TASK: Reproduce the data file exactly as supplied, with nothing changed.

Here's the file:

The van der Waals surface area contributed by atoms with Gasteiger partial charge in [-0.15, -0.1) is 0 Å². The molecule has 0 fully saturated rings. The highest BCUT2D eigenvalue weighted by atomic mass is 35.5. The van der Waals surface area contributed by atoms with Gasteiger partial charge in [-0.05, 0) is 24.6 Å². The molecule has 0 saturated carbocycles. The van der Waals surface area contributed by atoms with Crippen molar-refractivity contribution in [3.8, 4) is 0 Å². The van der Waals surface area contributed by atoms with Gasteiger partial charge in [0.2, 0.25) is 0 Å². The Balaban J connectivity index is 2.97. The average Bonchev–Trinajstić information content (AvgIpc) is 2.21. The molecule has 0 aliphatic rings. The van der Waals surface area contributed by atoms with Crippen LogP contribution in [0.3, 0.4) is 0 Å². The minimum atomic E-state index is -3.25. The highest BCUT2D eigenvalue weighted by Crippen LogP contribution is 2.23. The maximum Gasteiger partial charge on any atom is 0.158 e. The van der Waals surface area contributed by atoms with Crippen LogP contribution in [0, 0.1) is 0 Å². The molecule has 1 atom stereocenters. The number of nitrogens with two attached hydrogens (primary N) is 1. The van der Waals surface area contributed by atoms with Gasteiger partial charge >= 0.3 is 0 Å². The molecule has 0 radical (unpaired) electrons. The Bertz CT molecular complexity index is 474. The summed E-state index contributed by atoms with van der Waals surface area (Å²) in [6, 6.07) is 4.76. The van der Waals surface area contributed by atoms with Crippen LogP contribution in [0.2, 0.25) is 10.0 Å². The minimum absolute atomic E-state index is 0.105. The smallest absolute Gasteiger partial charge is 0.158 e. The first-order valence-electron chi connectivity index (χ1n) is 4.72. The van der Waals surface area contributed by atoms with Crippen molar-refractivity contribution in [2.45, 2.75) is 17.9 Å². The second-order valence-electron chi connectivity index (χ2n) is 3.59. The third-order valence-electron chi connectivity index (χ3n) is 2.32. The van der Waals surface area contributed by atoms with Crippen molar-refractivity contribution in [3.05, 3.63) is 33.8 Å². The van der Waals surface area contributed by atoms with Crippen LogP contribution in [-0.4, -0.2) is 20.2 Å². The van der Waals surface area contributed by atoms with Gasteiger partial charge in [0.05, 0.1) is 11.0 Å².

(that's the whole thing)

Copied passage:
The van der Waals surface area contributed by atoms with Gasteiger partial charge in [-0.15, -0.1) is 0 Å². The molecule has 0 fully saturated rings. The highest BCUT2D eigenvalue weighted by atomic mass is 35.5. The van der Waals surface area contributed by atoms with Gasteiger partial charge in [-0.05, 0) is 24.6 Å². The molecule has 0 saturated carbocycles. The van der Waals surface area contributed by atoms with Crippen molar-refractivity contribution in [3.8, 4) is 0 Å². The van der Waals surface area contributed by atoms with Gasteiger partial charge in [0.2, 0.25) is 0 Å². The Balaban J connectivity index is 2.97. The average Bonchev–Trinajstić information content (AvgIpc) is 2.21. The molecule has 0 aliphatic rings. The van der Waals surface area contributed by atoms with Crippen LogP contribution in [0.3, 0.4) is 0 Å². The minimum atomic E-state index is -3.25. The highest BCUT2D eigenvalue weighted by Crippen LogP contribution is 2.23. The maximum Gasteiger partial charge on any atom is 0.158 e. The van der Waals surface area contributed by atoms with Crippen LogP contribution in [0, 0.1) is 0 Å². The molecule has 1 atom stereocenters. The number of nitrogens with two attached hydrogens (primary N) is 1. The van der Waals surface area contributed by atoms with Gasteiger partial charge >= 0.3 is 0 Å². The molecule has 0 radical (unpaired) electrons. The Bertz CT molecular complexity index is 474. The summed E-state index contributed by atoms with van der Waals surface area (Å²) in [6, 6.07) is 4.76. The van der Waals surface area contributed by atoms with Crippen LogP contribution in [0.2, 0.25) is 10.0 Å². The minimum absolute atomic E-state index is 0.105. The smallest absolute Gasteiger partial charge is 0.158 e. The first-order valence-electron chi connectivity index (χ1n) is 4.72. The van der Waals surface area contributed by atoms with Crippen molar-refractivity contribution in [2.45, 2.75) is 17.9 Å². The second-order valence-electron chi connectivity index (χ2n) is 3.59. The third-order valence-electron chi connectivity index (χ3n) is 2.32. The van der Waals surface area contributed by atoms with Crippen molar-refractivity contribution in [3.05, 3.63) is 33.8 Å². The van der Waals surface area contributed by atoms with Crippen LogP contribution in [-0.4, -0.2) is 20.2 Å². The van der Waals surface area contributed by atoms with Gasteiger partial charge in [0.05, 0.1) is 11.0 Å².